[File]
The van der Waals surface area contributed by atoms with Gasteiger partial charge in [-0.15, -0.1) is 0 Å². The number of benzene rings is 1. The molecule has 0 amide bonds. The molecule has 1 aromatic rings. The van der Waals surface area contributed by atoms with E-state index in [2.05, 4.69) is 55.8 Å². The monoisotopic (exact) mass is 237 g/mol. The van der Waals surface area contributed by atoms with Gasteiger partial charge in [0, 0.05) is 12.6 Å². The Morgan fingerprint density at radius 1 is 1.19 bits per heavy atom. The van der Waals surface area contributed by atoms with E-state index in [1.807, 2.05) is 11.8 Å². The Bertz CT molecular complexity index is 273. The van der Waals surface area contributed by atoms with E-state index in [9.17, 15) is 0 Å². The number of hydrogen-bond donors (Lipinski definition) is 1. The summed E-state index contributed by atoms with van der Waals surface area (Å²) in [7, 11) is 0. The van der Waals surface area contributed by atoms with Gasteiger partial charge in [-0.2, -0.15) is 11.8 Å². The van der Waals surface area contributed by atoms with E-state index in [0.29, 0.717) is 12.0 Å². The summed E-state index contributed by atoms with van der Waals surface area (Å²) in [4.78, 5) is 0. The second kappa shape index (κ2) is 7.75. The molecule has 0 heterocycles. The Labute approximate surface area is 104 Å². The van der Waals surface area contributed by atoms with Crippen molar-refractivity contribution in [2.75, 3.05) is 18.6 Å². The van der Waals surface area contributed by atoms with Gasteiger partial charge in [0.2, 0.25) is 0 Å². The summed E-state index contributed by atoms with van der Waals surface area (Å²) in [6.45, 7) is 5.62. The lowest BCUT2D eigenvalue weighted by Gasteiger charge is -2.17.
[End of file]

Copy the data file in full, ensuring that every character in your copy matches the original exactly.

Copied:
The van der Waals surface area contributed by atoms with Gasteiger partial charge in [-0.15, -0.1) is 0 Å². The number of benzene rings is 1. The molecule has 0 amide bonds. The molecule has 1 aromatic rings. The van der Waals surface area contributed by atoms with E-state index in [2.05, 4.69) is 55.8 Å². The monoisotopic (exact) mass is 237 g/mol. The van der Waals surface area contributed by atoms with Gasteiger partial charge in [0, 0.05) is 12.6 Å². The Morgan fingerprint density at radius 1 is 1.19 bits per heavy atom. The van der Waals surface area contributed by atoms with E-state index in [1.807, 2.05) is 11.8 Å². The Bertz CT molecular complexity index is 273. The van der Waals surface area contributed by atoms with E-state index in [9.17, 15) is 0 Å². The number of hydrogen-bond donors (Lipinski definition) is 1. The summed E-state index contributed by atoms with van der Waals surface area (Å²) in [7, 11) is 0. The van der Waals surface area contributed by atoms with Gasteiger partial charge in [-0.2, -0.15) is 11.8 Å². The van der Waals surface area contributed by atoms with E-state index in [0.29, 0.717) is 12.0 Å². The summed E-state index contributed by atoms with van der Waals surface area (Å²) in [4.78, 5) is 0. The second kappa shape index (κ2) is 7.75. The molecule has 0 heterocycles. The Labute approximate surface area is 104 Å². The van der Waals surface area contributed by atoms with Crippen molar-refractivity contribution in [2.75, 3.05) is 18.6 Å². The van der Waals surface area contributed by atoms with Gasteiger partial charge in [0.2, 0.25) is 0 Å². The summed E-state index contributed by atoms with van der Waals surface area (Å²) in [6.45, 7) is 5.62. The lowest BCUT2D eigenvalue weighted by Gasteiger charge is -2.17.